3
$\begingroup$

Recently, I was asked to check for serial correlation after doing a panel Poisson regression. I haven't seen such a test and in general, researchers (at least in the econom(etr)ics literature) don't report many diagnostics.

There is some discussion going on on this forum about the nature of residuals from a Poisson regression (see for example here, here and here), specifically about the questions 1) whether residuals should normally distributed, and 2) if not, what their theoretical distribution is. My understanding so far is: 1) no, and 2) it's complicated.

Am I correct in thinking that the distribution of residuals for panel Poisson analysis is also complicated, probably more so than for cross-section; and that because of that, there simply are not as many formal diagnostic tests as for linear models?

(My immediate question is about serial correlation in panel Poisson models, but I would be interested in a more general discussion for Poisson models, non-linear models and other diagnostics than serial correlation)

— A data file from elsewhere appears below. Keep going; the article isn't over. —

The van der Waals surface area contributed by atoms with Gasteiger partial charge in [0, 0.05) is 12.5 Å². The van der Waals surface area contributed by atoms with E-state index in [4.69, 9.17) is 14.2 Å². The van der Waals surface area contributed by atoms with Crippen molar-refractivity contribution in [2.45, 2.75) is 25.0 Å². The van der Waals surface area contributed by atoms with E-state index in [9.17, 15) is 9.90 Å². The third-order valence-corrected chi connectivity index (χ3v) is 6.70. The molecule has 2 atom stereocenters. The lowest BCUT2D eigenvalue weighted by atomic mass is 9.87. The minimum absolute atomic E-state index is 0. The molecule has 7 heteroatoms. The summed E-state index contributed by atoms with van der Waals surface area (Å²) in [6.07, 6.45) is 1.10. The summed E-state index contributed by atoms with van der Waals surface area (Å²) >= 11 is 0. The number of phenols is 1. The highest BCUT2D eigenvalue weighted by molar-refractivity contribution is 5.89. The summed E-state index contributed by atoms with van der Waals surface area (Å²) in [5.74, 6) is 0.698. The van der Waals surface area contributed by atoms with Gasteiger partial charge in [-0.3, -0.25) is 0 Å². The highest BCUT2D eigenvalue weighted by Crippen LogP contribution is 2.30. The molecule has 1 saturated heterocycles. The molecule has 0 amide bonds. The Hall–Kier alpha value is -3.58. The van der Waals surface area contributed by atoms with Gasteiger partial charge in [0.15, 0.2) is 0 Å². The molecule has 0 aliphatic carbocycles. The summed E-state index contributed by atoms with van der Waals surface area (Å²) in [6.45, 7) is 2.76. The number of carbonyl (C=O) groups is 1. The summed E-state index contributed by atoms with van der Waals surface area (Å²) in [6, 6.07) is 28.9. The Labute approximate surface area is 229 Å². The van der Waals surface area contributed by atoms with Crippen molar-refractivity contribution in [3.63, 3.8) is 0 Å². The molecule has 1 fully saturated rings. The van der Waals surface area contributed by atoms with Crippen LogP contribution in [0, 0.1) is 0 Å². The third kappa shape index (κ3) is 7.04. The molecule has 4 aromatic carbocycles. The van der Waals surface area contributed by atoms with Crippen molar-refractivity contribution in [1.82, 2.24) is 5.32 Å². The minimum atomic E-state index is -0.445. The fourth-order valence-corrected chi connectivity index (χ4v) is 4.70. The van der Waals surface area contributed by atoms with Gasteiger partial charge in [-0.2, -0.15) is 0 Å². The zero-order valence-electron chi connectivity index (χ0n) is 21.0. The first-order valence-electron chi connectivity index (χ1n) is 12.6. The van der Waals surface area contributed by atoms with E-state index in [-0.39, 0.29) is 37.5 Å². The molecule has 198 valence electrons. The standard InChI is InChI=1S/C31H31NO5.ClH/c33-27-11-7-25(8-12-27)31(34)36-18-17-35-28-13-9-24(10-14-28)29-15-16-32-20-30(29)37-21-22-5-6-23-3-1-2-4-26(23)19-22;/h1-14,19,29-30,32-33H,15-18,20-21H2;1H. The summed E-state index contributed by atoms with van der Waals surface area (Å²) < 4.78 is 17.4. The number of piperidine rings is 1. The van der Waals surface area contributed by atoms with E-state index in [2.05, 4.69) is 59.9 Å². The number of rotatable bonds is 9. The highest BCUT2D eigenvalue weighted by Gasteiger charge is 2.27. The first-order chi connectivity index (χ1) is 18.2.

$\endgroup$
2
$\begingroup$

Since recently, you can use the DHARMa R package to transform the residuals of any GL(M)M into a standardized space. Once this is done, you can visually assess / test residual problems such as deviations from the distribution, residual dependency on a predictor, heteroskedasticity or autocorrelation in the normal way. See the package vignette for worked-through examples.

$\endgroup$
  • $\begingroup$ Thanks for pointing this out, will have a look at the package. $\endgroup$ – Matthijs Jan 3 '17 at 16:28
0
$\begingroup$

Under the assumption that you can order your residuals (typically in time or space), autocorrelation is just the correlation of the vector $[r_1, \ldots, r_{N-k}]$ with $[r_{1+k}, \ldots, r_{N}]$, for some lag, $k$. Normality doesn't much matter for correlation (cf., Pearson's or Spearman's correlation with non-normal data). It could matter for some tests of the significance of a correlation, but with autocorrelation you are typically more interested in the magnitude than its significance (by analogy, consider: Is normality testing 'essentially useless'?). If, for some reason you really wanted to test the correlation estimate, and didn't want to assume normality, you could bootstrap.

$\endgroup$

Your Answer

By clicking “Post Your Answer”, you agree to our terms of service, privacy policy and cookie policy

Not the answer you're looking for? Browse other questions tagged or ask your own question.